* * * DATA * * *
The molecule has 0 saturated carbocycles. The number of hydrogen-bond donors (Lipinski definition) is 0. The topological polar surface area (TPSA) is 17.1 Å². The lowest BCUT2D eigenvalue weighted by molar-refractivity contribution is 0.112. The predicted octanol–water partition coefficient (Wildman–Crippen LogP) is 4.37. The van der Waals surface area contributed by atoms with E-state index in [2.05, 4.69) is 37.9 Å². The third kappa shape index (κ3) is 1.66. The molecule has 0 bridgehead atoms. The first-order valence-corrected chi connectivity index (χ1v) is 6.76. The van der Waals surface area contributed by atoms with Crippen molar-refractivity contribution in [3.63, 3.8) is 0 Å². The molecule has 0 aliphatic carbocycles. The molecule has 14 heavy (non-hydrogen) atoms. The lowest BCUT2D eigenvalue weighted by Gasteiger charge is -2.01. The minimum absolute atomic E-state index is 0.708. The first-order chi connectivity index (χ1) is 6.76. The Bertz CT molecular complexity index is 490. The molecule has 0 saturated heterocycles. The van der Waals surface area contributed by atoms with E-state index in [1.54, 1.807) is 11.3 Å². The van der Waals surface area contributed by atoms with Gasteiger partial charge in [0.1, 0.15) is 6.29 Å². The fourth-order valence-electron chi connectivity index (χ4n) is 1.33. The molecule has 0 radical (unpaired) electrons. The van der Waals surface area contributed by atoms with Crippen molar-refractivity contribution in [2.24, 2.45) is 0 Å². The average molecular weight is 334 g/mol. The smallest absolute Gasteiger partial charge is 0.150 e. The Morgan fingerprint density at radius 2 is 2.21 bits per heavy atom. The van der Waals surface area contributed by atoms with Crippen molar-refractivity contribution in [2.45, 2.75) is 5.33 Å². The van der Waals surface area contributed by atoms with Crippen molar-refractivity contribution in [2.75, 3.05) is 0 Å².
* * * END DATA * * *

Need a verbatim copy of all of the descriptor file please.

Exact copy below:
The molecule has 0 saturated carbocycles. The number of hydrogen-bond donors (Lipinski definition) is 0. The topological polar surface area (TPSA) is 17.1 Å². The lowest BCUT2D eigenvalue weighted by molar-refractivity contribution is 0.112. The predicted octanol–water partition coefficient (Wildman–Crippen LogP) is 4.37. The van der Waals surface area contributed by atoms with E-state index in [2.05, 4.69) is 37.9 Å². The third kappa shape index (κ3) is 1.66. The molecule has 0 bridgehead atoms. The first-order valence-corrected chi connectivity index (χ1v) is 6.76. The van der Waals surface area contributed by atoms with Crippen molar-refractivity contribution in [3.63, 3.8) is 0 Å². The molecule has 0 aliphatic carbocycles. The molecule has 14 heavy (non-hydrogen) atoms. The lowest BCUT2D eigenvalue weighted by Gasteiger charge is -2.01. The minimum absolute atomic E-state index is 0.708. The first-order chi connectivity index (χ1) is 6.76. The Bertz CT molecular complexity index is 490. The molecule has 0 saturated heterocycles. The van der Waals surface area contributed by atoms with E-state index in [1.54, 1.807) is 11.3 Å². The van der Waals surface area contributed by atoms with Gasteiger partial charge in [0.1, 0.15) is 6.29 Å². The fourth-order valence-electron chi connectivity index (χ4n) is 1.33. The molecule has 0 radical (unpaired) electrons. The van der Waals surface area contributed by atoms with Crippen molar-refractivity contribution in [2.24, 2.45) is 0 Å². The average molecular weight is 334 g/mol. The smallest absolute Gasteiger partial charge is 0.150 e. The Morgan fingerprint density at radius 2 is 2.21 bits per heavy atom. The van der Waals surface area contributed by atoms with Crippen molar-refractivity contribution in [2.45, 2.75) is 5.33 Å². The van der Waals surface area contributed by atoms with Crippen molar-refractivity contribution in [2.75, 3.05) is 0 Å².